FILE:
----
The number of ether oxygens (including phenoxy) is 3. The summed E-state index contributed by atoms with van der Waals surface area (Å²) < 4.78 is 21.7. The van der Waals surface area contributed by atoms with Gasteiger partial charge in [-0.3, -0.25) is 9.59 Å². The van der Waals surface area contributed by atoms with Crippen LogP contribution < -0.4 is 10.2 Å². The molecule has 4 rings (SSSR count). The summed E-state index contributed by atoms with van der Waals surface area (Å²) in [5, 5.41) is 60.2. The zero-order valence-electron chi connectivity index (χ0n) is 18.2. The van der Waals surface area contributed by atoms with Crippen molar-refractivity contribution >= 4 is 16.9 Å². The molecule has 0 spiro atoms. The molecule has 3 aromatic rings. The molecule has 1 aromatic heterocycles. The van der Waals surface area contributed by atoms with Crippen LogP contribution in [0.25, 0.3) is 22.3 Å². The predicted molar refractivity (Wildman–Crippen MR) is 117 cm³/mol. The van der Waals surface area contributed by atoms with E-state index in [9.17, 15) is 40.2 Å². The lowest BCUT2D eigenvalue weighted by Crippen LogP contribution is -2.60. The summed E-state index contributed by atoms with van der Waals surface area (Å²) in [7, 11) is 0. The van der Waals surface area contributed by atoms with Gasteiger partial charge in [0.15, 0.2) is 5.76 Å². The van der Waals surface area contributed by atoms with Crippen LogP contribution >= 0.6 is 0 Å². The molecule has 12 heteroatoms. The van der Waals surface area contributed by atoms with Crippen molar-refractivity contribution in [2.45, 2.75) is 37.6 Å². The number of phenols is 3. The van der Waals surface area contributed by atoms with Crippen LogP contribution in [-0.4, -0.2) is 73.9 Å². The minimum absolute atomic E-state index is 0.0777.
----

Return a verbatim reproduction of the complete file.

The number of ether oxygens (including phenoxy) is 3. The summed E-state index contributed by atoms with van der Waals surface area (Å²) < 4.78 is 21.7. The van der Waals surface area contributed by atoms with Gasteiger partial charge in [-0.3, -0.25) is 9.59 Å². The van der Waals surface area contributed by atoms with Crippen LogP contribution < -0.4 is 10.2 Å². The molecule has 4 rings (SSSR count). The summed E-state index contributed by atoms with van der Waals surface area (Å²) in [5, 5.41) is 60.2. The zero-order valence-electron chi connectivity index (χ0n) is 18.2. The van der Waals surface area contributed by atoms with Crippen molar-refractivity contribution >= 4 is 16.9 Å². The molecule has 0 spiro atoms. The molecule has 3 aromatic rings. The molecule has 1 aromatic heterocycles. The van der Waals surface area contributed by atoms with Crippen LogP contribution in [0.25, 0.3) is 22.3 Å². The predicted molar refractivity (Wildman–Crippen MR) is 117 cm³/mol. The van der Waals surface area contributed by atoms with E-state index in [9.17, 15) is 40.2 Å². The lowest BCUT2D eigenvalue weighted by Crippen LogP contribution is -2.60. The summed E-state index contributed by atoms with van der Waals surface area (Å²) in [7, 11) is 0. The van der Waals surface area contributed by atoms with Gasteiger partial charge in [0.15, 0.2) is 5.76 Å². The van der Waals surface area contributed by atoms with Crippen LogP contribution >= 0.6 is 0 Å². The molecule has 12 heteroatoms. The van der Waals surface area contributed by atoms with Crippen molar-refractivity contribution in [2.45, 2.75) is 37.6 Å². The number of phenols is 3. The van der Waals surface area contributed by atoms with Crippen LogP contribution in [-0.4, -0.2) is 73.9 Å². The minimum absolute atomic E-state index is 0.0777.